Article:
Can You Hear Me Now?

Christalynn Hamer, 130 TESS

I used to get so tickled by the “Can you hear me now?” Verizon commercial that aired years ago. I think about that commercial from time to time, specifically when I’m using WhatsApp because often my answer is, “No, I can’t hear a thing!” Typically, I’m greeted with the consistent and ever present word “reconnecting” and the beeps that follow reassuring me the little people working WhatsApp are scurrying around on both ends unhooking wires, clicking switches and hackling with HR to reboot my connection with my loved ones miles away. Before coming to Thailand, I made a very specific intention to learn love more. On arriving and “doing” Peace Corps, in many ways, I’ve found myself in that same seated position, slightly frustrated, and terribly determined reflecting on that word “connect.” But now finding myself on the other side of one year, I’m slowly connecting the dots and hearing more clearly.

I love the way hindsight makes you work to see what you never could, without the experience to go with it. I remember hearing this phrase “self-love” the first week or two of our training that I had never heard before. If I didn’t learn anything else in training, I learned Peace Corps administration/staff and volunteers are the unofficial marketing conduits for self-love, so whoever coined that phrase, you’re welcome. That’s where my connecting to learning love began, with first learning how to love myself in a different kind of way. Not just by using the “treat yo’self” mantra that I often use to justify good food on bad days, but with time to tire out from running from things I’d never unpacked before.

Love Lesson 1: First comes healing, then comes love and a helping of endurance.

To churn my momentum to learn came a thin-framed woman with a nourishing touch for whom I am forever grateful. We first met during my first three months of disorientation and adjusting at site. I can only imagine what I said or thought I said but she laughed, we shared a meal (what I imagine was our version of a spit shake), and that was it — buds for life!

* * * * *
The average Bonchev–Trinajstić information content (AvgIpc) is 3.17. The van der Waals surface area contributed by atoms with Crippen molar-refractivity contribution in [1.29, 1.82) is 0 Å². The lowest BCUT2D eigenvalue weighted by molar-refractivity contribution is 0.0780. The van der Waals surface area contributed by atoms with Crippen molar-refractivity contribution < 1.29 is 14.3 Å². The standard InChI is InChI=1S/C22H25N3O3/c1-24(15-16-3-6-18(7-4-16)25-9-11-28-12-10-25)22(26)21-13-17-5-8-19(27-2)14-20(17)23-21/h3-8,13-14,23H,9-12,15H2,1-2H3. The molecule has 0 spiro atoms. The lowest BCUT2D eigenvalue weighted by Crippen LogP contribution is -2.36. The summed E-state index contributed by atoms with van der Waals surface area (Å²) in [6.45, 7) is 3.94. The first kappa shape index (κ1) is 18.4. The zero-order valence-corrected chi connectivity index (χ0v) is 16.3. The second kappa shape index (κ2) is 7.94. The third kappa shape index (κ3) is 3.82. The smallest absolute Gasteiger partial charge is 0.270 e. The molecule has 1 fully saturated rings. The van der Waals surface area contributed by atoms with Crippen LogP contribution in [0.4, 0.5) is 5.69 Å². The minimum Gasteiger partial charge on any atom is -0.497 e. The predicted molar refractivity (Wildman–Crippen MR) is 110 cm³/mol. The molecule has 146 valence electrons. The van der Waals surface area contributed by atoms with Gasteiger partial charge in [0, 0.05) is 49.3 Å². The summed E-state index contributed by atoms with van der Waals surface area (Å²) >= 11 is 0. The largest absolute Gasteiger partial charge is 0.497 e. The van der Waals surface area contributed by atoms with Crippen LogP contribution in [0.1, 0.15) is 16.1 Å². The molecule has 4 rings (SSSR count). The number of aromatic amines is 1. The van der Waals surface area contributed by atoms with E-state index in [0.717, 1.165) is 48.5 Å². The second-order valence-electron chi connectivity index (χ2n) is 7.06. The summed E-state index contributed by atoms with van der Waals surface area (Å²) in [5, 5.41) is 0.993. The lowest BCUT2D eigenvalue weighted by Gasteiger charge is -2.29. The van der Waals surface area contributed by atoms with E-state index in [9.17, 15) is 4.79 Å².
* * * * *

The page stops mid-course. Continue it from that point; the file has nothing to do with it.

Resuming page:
Often times, I watch her float from room to room and she’s elegant, tasteful and kind (more than naam-jai I think). She has a drive that would put a competing man at the running of the bulls to shame. Her hands are always moving: washing dishes for our cafeteria staff, relieving others of work so they can go home to children, giving hugs to volunteers (me!) after small sabbaticals and working overtime for her students. She is a woman I aspire to be like who’s taught me though things are unfavorable, that doesn’t warrant surrender/quitting. She embodies the spirit of the women I left in the states, and I love her for it.

I’ll never forget the pinnacle point of our relationship. On one of my hardest days, just before our photos were taken at our district’s birthday celebration for the king, Kru (Teacher) Law held me ever so slightly around my waist. I was first startled by her touch, but soon after, a flush of relief washed over me because the grooves of her embrace were what I needed to fall into to breathe. ‘Til this day, a forearm squeeze or shoulder snug is how we communicate our love for each other, that and the occasional bag of (beautiful) hand-me-down skirts and to-go lunch baggies. 

The feeling of detachment (from home) just to reattach to something unfamiliar (Peace Corps/Thailand) was heavy for a long time. Truly feeling myself teetering in two trying to coexist in two worlds that are incomparable. I felt (sometimes feel) left behind yet thrusted into a space where I was welcome to be comfortable without not much time to build up my comfortability, where I had a form of credibility I had yet to earn. In the midst of a lot of confusion and processing that only time could detangle, she claimed the safe space for me to be.

For me to ground myself and connect with people, it has commanded my vulnerability to come forward, my pride to be dejected, and my attention to take note of the people with open arms. 

Love Lesson 2: Fall into safety when given the chance.

Read Christalynn’s previous articles and contributions.

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